I hope I don't sound like I'm taking it too seriously but I'm genuinely puzzled. Especially puzzled at the judges reactions. When I judged in the last prompt I deducted points from people for this.
    No sour grapes at finishing nearly last again! (not much you may think!) Honestly, there were a lot of good stories here (even the winner's!)
    First of all, thanks for reading and enjoying my work, Fatclub. I am sorry you don't find my story meritorious.

    I do recognize there are different opinions. I also recognize the brief called for: "Pick your own title, write about whatever you want, in whatever prose style and interpreted as you see fit, as long as it's related in some way to the prompt."

    At the time I considered entering, I already noticed that all of the entries so far, every single one, had taken the prompt literally. I don't run nor judge these contests so its not my call, but I did not understand 'Warden, I Want My Own Cell' to mean 'give me 10 stories set inside prisons please' in the context of a contest called 'Literary Maneuvers'. I will let bdcharles explain his vision if he wants to.

    I already explained how my story relates. Whether it works for you or others is definitely available for reasonable disagreement. I do disagree that relationship is nearly as incidental or thoughtless as you suggest: The themes of my story and of a prisoner wanting 'their own cell', I believe, are entirely consistent.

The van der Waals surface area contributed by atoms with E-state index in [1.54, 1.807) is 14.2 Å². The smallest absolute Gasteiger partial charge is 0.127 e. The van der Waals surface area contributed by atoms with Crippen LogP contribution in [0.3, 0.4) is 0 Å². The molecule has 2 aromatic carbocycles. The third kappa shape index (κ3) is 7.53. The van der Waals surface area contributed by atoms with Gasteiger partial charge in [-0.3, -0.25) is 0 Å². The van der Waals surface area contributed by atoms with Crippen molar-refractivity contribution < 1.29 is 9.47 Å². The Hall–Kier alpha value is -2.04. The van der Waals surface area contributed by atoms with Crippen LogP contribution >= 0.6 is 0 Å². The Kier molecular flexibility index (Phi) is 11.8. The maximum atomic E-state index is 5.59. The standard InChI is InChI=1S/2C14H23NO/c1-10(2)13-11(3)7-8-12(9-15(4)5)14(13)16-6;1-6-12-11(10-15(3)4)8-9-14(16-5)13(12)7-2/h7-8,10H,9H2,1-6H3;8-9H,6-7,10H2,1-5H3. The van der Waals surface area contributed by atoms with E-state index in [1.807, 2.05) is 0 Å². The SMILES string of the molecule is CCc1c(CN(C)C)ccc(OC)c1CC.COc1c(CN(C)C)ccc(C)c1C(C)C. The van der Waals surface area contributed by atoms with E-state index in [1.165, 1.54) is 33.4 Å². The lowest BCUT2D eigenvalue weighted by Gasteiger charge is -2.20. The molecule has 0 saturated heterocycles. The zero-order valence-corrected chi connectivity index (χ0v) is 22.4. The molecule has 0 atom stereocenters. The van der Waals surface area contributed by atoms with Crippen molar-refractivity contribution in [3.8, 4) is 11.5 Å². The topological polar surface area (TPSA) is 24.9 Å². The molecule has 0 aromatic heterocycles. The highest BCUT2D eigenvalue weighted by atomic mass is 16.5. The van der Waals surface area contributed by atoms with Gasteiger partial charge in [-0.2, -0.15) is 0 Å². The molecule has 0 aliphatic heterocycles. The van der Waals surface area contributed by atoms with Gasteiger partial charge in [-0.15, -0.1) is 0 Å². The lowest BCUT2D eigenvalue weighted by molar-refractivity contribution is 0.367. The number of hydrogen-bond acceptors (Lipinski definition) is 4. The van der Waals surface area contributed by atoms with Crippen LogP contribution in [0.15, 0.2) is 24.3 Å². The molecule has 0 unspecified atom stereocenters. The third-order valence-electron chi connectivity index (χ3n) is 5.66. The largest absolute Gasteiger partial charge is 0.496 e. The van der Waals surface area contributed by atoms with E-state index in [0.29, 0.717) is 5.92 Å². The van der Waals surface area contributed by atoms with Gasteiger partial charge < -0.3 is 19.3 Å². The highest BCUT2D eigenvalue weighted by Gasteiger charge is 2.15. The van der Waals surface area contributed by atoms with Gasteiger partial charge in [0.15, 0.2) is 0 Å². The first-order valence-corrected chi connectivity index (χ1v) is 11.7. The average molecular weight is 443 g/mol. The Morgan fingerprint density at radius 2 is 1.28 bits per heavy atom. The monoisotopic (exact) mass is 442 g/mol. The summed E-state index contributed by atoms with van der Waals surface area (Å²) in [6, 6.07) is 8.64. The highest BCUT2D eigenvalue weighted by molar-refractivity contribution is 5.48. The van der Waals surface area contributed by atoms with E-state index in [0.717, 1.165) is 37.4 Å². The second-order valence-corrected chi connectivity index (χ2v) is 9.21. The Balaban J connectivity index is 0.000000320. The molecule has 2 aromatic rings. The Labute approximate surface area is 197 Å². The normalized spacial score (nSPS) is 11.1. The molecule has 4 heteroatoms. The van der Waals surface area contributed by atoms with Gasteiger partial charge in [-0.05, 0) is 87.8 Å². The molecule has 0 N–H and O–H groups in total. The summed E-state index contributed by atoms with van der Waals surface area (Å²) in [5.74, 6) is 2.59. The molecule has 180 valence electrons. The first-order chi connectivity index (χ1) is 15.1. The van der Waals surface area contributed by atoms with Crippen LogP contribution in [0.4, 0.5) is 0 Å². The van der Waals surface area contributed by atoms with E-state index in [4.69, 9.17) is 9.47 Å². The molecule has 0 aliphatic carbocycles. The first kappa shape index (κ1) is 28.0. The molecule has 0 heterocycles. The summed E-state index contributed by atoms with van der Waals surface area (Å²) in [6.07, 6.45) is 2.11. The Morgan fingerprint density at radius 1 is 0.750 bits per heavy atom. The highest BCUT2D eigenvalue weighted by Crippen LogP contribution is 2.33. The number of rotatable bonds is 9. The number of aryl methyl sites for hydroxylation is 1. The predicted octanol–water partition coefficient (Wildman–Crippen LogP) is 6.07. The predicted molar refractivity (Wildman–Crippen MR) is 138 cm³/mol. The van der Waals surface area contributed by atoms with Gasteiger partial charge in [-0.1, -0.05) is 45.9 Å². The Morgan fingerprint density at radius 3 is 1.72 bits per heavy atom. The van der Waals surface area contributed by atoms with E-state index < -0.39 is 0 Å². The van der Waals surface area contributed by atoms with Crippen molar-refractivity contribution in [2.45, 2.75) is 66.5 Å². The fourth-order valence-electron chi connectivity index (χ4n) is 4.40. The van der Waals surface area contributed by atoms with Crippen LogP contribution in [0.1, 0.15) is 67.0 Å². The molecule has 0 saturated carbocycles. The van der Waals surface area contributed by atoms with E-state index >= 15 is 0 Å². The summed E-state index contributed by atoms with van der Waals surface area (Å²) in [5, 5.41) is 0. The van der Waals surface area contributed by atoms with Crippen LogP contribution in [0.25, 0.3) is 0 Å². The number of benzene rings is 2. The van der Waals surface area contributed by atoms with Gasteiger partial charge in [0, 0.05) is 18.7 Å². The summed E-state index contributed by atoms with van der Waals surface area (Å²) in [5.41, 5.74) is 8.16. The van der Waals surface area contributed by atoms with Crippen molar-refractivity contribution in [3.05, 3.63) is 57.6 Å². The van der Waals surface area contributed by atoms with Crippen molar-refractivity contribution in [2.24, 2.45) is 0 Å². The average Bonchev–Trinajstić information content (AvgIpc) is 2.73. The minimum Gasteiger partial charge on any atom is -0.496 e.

I could even go further here and maybe explain some other metaphors that might have been missed, like the play on the word 'cell' ('cancerous cell' and 'prison cell') perhaps... But I'm not here to ram my writing's coherence down others' throats. If my idea was not rendered clear enough, that is my failure not yours.
    Last edited by luckyscars; March 26th, 2019 at 09:51 AM.
    "If you don't like my peaches, don't shake my tree."

  5. #15
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    Quote Originally Posted by Fatclub View Post
    Really enjoyed the story and congrats, but...
    ...I think you have not been challenged enough by the prompt. The last prompt was Footprints in the Snow. At the end you could have had someone following her footprints in the sand to find her body. The prompt previous to that was Moon Landing. One could have the moon landing on telly in the background in the room (the winning story was like this weak link to the prompt, it was a good one though). Warden, I Want a New Cell doesn't seem abstract enough to me to merit your story.
    I hope I don't sound like I'm taking it too seriously but I'm genuinely puzzled. Especially puzzled at the judges reactions. When I judged in the last prompt I deducted points from people for this.
    No sour grapes at finishing nearly last again! (not much you may think!) Honestly, there were a lot of good stories here (even the winner's!)
    See I read it as "I want a new cell because my current ones are cancerous".


    Hidden Content Monthly Fiction Challenge


    Beauty is nothing but the beginning of terror which we are barely able to endure, and are awed,